Photo 1

Abandoned as yard art in Central Texas.
Photo 2

Rusty but cute. The proportions are great!
Photo 3

Everything seems to be there and the tin looks good.
Photo 4

A Gibson "Super something." Look at that tin!
Photo 5

Puzzle solved. Its an early Gibson Super D.
Photo 6

The substantial front axle has wide valleys.
Photo 7

The Zenith carburetor only required superficial cleaning.
Photo 8

A new muffler was in order. Tractor Supply to the rescue.
Photo 9

Allen facing up to the challenge.
Photo 10

Getting down to basics. That cast-iron rear end was heavy!
Photo 11

The hydraulic lift system worked fine after years of neglect.
Photo 12

The gas tank was loose but only required minimal cleaning.
Photo 13

The hitch was in perfect condition.
Photo 14

The 7x24 tires were not usable. 8.3x24 tires were available locally.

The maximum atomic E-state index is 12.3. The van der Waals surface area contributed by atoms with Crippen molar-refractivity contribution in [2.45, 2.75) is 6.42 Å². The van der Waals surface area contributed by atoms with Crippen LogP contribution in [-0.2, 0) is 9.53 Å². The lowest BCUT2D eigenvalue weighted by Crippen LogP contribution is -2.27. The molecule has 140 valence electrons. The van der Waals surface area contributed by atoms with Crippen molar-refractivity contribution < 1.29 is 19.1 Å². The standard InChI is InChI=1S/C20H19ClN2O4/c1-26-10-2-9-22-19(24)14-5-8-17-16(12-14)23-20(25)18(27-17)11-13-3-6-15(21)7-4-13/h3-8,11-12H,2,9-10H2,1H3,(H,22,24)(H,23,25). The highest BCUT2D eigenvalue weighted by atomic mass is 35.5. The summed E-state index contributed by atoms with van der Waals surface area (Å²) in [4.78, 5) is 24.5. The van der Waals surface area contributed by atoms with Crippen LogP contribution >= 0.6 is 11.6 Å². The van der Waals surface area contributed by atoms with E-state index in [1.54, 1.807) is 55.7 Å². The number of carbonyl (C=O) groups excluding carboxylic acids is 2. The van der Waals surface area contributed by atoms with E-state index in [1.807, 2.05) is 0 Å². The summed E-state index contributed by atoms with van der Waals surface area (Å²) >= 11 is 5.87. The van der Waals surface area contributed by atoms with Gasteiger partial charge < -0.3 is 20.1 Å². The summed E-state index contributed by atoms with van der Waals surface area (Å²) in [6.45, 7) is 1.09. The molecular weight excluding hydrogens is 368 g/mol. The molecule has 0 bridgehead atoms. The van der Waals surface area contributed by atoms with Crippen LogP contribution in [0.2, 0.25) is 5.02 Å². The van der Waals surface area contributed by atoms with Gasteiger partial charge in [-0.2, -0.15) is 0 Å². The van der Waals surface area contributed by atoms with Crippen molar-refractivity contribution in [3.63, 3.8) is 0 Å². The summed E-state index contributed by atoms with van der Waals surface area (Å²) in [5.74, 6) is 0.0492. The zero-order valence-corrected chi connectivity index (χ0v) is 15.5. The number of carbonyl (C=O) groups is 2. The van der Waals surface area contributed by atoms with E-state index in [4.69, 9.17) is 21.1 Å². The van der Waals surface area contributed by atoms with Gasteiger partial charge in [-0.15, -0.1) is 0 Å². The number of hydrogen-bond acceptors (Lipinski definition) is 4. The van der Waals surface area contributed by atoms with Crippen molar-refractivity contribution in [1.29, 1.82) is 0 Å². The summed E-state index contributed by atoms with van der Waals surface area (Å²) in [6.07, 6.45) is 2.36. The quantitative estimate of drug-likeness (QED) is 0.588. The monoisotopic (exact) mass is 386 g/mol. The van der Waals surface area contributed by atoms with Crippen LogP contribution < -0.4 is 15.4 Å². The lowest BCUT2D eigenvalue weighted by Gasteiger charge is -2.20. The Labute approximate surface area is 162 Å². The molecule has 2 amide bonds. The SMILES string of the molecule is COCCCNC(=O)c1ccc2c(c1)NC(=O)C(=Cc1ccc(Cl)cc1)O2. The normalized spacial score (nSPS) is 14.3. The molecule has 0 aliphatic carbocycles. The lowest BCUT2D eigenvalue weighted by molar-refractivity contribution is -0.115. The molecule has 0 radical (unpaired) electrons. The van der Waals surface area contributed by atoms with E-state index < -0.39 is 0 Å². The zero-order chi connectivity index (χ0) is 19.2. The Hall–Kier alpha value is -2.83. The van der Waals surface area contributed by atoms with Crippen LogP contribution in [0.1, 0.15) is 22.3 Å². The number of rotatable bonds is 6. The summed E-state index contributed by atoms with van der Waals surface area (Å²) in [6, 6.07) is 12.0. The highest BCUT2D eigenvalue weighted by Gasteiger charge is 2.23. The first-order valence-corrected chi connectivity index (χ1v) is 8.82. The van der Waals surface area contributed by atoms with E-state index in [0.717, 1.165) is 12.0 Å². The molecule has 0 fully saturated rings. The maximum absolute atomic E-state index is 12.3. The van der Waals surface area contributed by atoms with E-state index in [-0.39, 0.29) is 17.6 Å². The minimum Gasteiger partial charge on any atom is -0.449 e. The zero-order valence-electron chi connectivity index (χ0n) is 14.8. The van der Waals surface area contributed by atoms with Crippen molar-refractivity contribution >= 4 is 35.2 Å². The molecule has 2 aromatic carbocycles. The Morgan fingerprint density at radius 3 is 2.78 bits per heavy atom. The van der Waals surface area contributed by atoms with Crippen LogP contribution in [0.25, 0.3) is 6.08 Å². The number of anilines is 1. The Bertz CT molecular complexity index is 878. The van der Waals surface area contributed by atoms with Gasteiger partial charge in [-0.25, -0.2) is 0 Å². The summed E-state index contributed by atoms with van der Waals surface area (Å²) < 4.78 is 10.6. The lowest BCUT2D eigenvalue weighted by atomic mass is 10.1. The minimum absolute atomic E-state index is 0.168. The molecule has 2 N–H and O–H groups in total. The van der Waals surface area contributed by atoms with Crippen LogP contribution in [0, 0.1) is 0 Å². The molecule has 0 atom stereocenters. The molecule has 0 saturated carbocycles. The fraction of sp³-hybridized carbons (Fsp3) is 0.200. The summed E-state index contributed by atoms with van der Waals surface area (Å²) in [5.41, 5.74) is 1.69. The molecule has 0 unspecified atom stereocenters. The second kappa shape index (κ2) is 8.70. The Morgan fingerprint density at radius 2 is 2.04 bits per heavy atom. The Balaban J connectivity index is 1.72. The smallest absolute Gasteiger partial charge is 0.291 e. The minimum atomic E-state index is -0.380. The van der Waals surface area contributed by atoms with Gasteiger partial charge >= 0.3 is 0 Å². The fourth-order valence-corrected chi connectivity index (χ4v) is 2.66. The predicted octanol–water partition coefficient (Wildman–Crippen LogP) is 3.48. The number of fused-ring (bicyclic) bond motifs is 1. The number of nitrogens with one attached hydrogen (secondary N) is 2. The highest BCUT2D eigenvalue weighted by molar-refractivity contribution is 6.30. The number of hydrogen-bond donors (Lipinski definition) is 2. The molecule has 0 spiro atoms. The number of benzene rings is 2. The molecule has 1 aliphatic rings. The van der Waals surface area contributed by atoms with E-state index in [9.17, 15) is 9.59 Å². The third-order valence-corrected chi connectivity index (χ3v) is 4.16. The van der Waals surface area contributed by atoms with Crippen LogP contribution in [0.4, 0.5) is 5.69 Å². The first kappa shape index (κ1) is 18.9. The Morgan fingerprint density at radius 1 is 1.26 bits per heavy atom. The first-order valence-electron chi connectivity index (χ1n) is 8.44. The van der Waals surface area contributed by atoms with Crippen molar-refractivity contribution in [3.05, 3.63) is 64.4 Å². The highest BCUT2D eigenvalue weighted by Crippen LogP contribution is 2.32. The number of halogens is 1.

Photo 15

Perhaps the most daunting task--removing the rear tires from their rims.
Photo 16

The brake bands and drums were rusty but usable.
Photo 17

One of the Gibson Part # 300 axle housings.
Photo 18

The rear axle bearings and seals were in excellent condition and didn't need replacement.
Photo 19

The pinion gear, ring gear and side gears were in excellent condition.
Photo 20

The Borg-Warner T-96 transmission was used in some jeeps and small automobiles as well as garden tractors.
Photo 21

A major problem. The rear coupling of the universal joint didn't have splines. Set screws weren't a good solution.
Photo 22

The three belts on the belt-tightener clutch needed replacement. A matched set was ordered.
Photo 23

Back together and ready to work. Note that the 8.3x24 tires are slightly oversize.
Photo 24

The cute little tractor attracts a lot of attention--and offers.

Photo 25

The starter. Usully only two pulls are required.
Photo 26

Handsome from any angle.
Photo 27

Ready for a plow, cultivator, harrow, or whatever.
Photo 28

The ancient hydraulic hoses were still in good shape.
Photo 29

The control center.
Photo 30

A justifiably proud owner on his finished project.